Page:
"He was an era, an icon to an era," Miller said. "He was the person who made the lounge what it was."
But Greene didn't start in the lounge when he debuted in Las Vegas, at the Last Frontier, in 1954. He opened in the showroom for singer Dorothy Shea, "The Beverly Hillbilly."
"They held me over," he recalled. "This was the making of my career. They held me over with Patty Andrews after she left her sisters, then they put me up with Xavier Cugat."
His, Greene said, "was the first act to be held over 18 weeks in the main room with three different shows."
Greene eventually became a main act there and an answer to a trivia question: Who was the headliner when Elvis made his Las Vegas debut, in 1956, at the Last Frontier?
"The show was Freddie Martin, Elvis Presley and Shecky Greene. They didn't know whether to put him first or last, but they couldn't put him last because nobody knew him in Vegas and the people really didn't go for him. They wanted a different type of entertainer."
When Greene saw his wardrobe, particularly the satin baseball jacket he wore on stage, he was moved to give him some advice.
"I told him, 'You can't come here and wear this.'"
So, credit Greene for turning an impressionable young man into the jumpsuit junky he became.
"I loved him," he said of Presley. "He was not just a nice boy, but a great boy."
Greene ended up in the lounge because of a suggestion -- his. He had contracts with both the New Frontier and the Riviera, and when he finished his engagement at the former, the latter didn't have a spot for him in its showroom. He suggested the lounge.
"The entertainment director told me, 'We've never had a comic in the lounge.' I said, 'Well, now you do.' I was living in Beverly Hills. I needed the money. And that's how I started working the lounge, which was the best thing for me. My style was just working to the people. It wasn't so much the material. I had a club in New Orleans and that's the way I worked.
"The small room was better for me. I still think comedy is better in a small room. It's ridiculous putting it in a 2,000- or 3,000-seat theater. You lose contact (with the audience). It's fine for a guy who tells joke after joke after joke."
Which was never Greene's modus operandi.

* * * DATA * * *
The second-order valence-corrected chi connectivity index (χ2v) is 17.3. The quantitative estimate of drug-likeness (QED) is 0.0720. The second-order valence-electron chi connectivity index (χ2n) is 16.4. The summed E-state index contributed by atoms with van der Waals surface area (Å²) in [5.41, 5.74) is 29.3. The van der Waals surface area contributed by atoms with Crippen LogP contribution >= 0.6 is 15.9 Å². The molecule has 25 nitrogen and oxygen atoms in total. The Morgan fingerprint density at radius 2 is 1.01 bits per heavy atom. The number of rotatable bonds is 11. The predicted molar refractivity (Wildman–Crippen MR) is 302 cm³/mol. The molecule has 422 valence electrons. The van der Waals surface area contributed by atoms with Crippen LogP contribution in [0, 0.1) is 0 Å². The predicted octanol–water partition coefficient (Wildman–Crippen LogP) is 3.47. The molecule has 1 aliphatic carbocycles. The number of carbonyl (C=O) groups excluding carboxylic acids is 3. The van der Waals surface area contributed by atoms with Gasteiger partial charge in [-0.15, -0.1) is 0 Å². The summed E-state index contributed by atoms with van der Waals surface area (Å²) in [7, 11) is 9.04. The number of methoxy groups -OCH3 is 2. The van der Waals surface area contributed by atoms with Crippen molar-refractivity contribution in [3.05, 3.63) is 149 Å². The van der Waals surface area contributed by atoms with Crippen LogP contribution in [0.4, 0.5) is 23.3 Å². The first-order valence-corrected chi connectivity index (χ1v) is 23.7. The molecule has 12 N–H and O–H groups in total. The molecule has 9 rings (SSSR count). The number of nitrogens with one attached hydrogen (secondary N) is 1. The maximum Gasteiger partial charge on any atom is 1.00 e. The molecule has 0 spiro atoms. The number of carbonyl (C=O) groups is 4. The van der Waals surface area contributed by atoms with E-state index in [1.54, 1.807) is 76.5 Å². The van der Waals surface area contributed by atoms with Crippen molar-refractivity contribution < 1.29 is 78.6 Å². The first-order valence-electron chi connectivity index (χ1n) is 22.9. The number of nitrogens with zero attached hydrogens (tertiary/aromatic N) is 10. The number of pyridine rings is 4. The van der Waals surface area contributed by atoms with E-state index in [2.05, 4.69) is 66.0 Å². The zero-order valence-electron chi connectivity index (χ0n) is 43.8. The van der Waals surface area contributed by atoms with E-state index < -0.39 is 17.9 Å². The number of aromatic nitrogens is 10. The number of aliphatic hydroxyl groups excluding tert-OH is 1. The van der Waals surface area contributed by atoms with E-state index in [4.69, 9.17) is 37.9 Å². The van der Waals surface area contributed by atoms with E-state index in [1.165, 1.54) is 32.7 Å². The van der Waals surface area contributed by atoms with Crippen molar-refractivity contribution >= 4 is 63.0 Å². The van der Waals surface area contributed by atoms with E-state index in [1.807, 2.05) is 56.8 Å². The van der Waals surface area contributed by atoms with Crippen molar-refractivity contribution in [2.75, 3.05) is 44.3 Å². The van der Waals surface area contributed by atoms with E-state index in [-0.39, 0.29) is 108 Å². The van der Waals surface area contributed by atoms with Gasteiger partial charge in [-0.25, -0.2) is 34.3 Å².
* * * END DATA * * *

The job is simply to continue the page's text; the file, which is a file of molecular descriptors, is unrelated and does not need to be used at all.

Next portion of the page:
"What made him special? Not only was he funny, he was far out," Little said. "He was willing to take a chance. He did a lot of improvisation. He wasn't exactly like Don Rickles or Jack E. Leonard. He was unique in that he could take any situation and make it funny, whereas Don and Jack used to stick to their scripts. They were predictably funny."
Greene, who honed his craft in Chicago at mob-run nightclubs, said he created his way of working because he didn't believe in buying material.
"I once paid a guy $750 for material that was so God awful that I said, 'Never again.'"
That isn't to say his act was entirely seat of the pants. As the years progressed, Greene developed what he called "hunks" -- safety nets he could rely on and put anywhere in his act.
"Anytime I was in trouble, I could go into these set things. Like the 'ca-ca on the moon' hunk."
Greene rarely got into trouble during his act, but frequently because of it.
"I should have been fired maybe 150 times in Las Vegas. I was only fired 130 times."
Greene attributes it to heavy drinking and a bad attitude, which he says were symptoms of an anxiety problem he had his entire career and which caused him to retire from 1981-89.
He was diagnosed a manic depressive, and he keeps his condition under control with the drug Zoloft.
"It just regulates the chemistry in my brain," he said.
Before his diagnosis and subsequent treatment, Greene could mask his depression on stage, but would dread the sound of applause after a performance.
"I'd walk offstage and start crying. Someone would ask, 'Why are you crying.' I didn't know. I got very depressed when anyone stood up (to applause). I started drinking."
That led to many nights in the city jail and a lot of stories that would wind up in his act. For instance, there was the time when, drunk, he drove his car into the Caesars Palace fountains and told the cop, "No spray wax."